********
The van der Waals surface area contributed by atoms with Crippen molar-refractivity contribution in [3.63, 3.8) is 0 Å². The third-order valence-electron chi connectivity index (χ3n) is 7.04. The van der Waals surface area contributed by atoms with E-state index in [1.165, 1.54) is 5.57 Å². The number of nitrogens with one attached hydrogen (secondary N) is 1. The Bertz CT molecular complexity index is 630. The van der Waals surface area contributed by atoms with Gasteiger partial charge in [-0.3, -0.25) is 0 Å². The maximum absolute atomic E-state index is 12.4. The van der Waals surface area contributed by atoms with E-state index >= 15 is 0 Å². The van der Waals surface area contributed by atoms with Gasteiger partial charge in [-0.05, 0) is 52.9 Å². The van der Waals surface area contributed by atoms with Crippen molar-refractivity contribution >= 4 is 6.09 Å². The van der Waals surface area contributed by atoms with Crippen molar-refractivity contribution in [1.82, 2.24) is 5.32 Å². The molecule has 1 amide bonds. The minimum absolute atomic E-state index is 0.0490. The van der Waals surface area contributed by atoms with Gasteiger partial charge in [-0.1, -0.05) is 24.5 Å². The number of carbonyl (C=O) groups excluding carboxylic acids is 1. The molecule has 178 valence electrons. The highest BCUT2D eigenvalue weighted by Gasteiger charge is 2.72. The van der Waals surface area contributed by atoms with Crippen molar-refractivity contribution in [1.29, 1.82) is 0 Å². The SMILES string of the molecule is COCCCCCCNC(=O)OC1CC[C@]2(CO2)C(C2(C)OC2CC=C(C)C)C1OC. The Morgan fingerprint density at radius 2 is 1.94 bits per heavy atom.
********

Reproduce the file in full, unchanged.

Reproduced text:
The van der Waals surface area contributed by atoms with Crippen molar-refractivity contribution in [3.63, 3.8) is 0 Å². The third-order valence-electron chi connectivity index (χ3n) is 7.04. The van der Waals surface area contributed by atoms with E-state index in [1.165, 1.54) is 5.57 Å². The number of nitrogens with one attached hydrogen (secondary N) is 1. The Bertz CT molecular complexity index is 630. The van der Waals surface area contributed by atoms with Gasteiger partial charge in [-0.3, -0.25) is 0 Å². The maximum absolute atomic E-state index is 12.4. The van der Waals surface area contributed by atoms with E-state index >= 15 is 0 Å². The van der Waals surface area contributed by atoms with Gasteiger partial charge in [-0.05, 0) is 52.9 Å². The van der Waals surface area contributed by atoms with Crippen molar-refractivity contribution >= 4 is 6.09 Å². The van der Waals surface area contributed by atoms with Crippen molar-refractivity contribution in [1.82, 2.24) is 5.32 Å². The molecule has 1 amide bonds. The minimum absolute atomic E-state index is 0.0490. The van der Waals surface area contributed by atoms with Gasteiger partial charge in [-0.1, -0.05) is 24.5 Å². The number of carbonyl (C=O) groups excluding carboxylic acids is 1. The molecule has 178 valence electrons. The highest BCUT2D eigenvalue weighted by Gasteiger charge is 2.72. The van der Waals surface area contributed by atoms with Crippen molar-refractivity contribution in [1.29, 1.82) is 0 Å². The SMILES string of the molecule is COCCCCCCNC(=O)OC1CC[C@]2(CO2)C(C2(C)OC2CC=C(C)C)C1OC. The Morgan fingerprint density at radius 2 is 1.94 bits per heavy atom.